by Staff Writer Britni Sharde
Mentorship is believed to be guidance, influence, and support between two or more individuals. This professional or social relationship has impacted leaders all over the world. Communities in North Tulsa, both young and old, benefit greatly by participating in mentorship opportunities.
Soaring Eagle’s Youth and Family Services (SEYFS) is a nonprofit organization located in North Tulsa. According to the website, their mission is “to engage, educate and empower at-risk youth and families through providing education, resources and intentionally-designed programs that provide them the life-skills and strategies they need to re-write their stories, define their futures, and succeed in life.” What does this mean for people that may not believe they’re at risk or have settled into the idea of lost hope? This means there is hope. The life-giving truth of hope is that it doesn’t exist until it is exposed to you. Organizations like Soaring Eagles Youth and Family Services are helping families navigate through trauma and provide guidance, reassuring every family that there can be an expectancy of greater things to come.
On June 7th and 8th of 2019, the organization hosted it’s 7th Annual Girl’s Teen Summit, with the theme of “Dreaming With Your Eyes Wide Open.” I had the opportunity to do a walk-through of their workshops and briefly interview the organization’s founder, Premadonna Braddick. Mrs. Braddick has been working with young ladies in the North Tulsa area for several years and is dedicated to the power of mentorship and education. The workshops included anti-bullying, developing healthy relationships and recognizing the warning signs of domestic violence, human trafficking, health and fitness, financial literacy, valuing education, career development, fashion and design, along with a basketball clinic and culinary arts. Her motto is “We hear, we care, and we’re most definitely there,” a motto that has taken root in the hearts and minds of mentees like Delashay Lawrence, one of the many young ladies that I had the honor of meeting. Ms. Lawrence helped organize a campaign to bring awareness to teen pregnancy called #notNow. The campaign’s primary focus is to encourage teen males and females to pursue a full education or sustainable career before having children.
In our candid conversation concerning mentorship, Mrs. Braddick explained that as she was discussing different topics with the young ladies participating in her workshops, she recognized the difficulties that these young ladies face every day. A multitude of our frustrations in our communities is surrounded by the fact that we feel alone, misunderstood, or neglected at an early age. We feel as though our experiences often reaffirm these thoughts and feelings. A practice of the mentor is to bring the mentee to a place of self- assessment, self-reflection, and, ultimately, helping the mentee to grow organically and fruitfully.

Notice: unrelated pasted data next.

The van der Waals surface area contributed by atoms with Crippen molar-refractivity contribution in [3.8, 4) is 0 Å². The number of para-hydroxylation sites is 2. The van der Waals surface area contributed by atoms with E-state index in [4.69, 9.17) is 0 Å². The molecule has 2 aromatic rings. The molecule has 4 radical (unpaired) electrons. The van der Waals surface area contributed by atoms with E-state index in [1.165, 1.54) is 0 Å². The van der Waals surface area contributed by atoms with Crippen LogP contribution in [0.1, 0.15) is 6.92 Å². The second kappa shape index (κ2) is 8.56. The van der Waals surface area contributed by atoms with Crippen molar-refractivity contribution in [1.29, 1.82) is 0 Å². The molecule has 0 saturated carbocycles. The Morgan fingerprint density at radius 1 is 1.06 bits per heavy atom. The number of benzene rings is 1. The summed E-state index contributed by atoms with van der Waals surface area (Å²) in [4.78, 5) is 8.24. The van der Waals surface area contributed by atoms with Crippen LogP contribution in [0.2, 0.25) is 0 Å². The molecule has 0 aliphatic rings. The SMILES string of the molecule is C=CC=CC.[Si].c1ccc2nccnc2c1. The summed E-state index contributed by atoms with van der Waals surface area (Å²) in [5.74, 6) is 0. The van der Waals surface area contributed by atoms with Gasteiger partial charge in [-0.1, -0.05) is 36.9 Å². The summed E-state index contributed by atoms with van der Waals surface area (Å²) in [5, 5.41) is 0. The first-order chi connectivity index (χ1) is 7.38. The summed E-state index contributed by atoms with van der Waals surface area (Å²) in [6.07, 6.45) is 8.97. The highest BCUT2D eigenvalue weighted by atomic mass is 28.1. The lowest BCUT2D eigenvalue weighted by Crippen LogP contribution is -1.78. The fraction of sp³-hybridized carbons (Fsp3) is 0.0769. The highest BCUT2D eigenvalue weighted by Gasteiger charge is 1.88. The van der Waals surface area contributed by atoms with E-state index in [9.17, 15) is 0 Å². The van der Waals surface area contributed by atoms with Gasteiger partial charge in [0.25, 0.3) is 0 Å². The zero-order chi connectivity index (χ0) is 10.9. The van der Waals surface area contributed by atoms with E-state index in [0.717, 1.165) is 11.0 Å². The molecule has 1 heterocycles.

I also had the privilege of viewing the parent workshop. There, Mrs. Braddick mentioned that kids are wanting more communication with their parents. She brought to light that the premise of this workshop is that “we’re not asking parents to condone poor behavior, we are simply asking them to hear [their] kids.” Parents often find themselves overworked, inundated, and at times, misunderstood by their children. Organizations such as SEYFS are willing to help parents figure out how to best communicate with their loved ones in ways that are healthy, resolute, and supportive.
A mentor doesn’t have to be fixated on cultivating all the gifts of one person, nor are they expected to be a perfected person. The mentor’s role is to impart wisdom, build a vision, and support the ideals of their mentee. This encouragement can shift the trajectory of one’s future. Young ladies like Greonna Williams and Aaliyah Nelson, excelling in their education and fully equipped to impact all they encounter, are the products of such diligence. SEYFS is a prime example of the necessary work that our communities are doing in order to bring hope, light, and life in a world full of fears, anxiety, depression, and oppression.
Opportunities for guidance, reflection, and encouragement through mentorship bring enrichment to our families. Our communities have a history of working together and sticking together despite opposition from outside forces in the decades of the past. This determination towards the betterment of our communities is a vital component to the legacies of what we do both individually and collectively. Working together means encouraging, uplifting, and empowering growth and appreciation for one another. Mentorship is a small, yet impactful way to effectuate that reality.
Illustration: Patrick Norman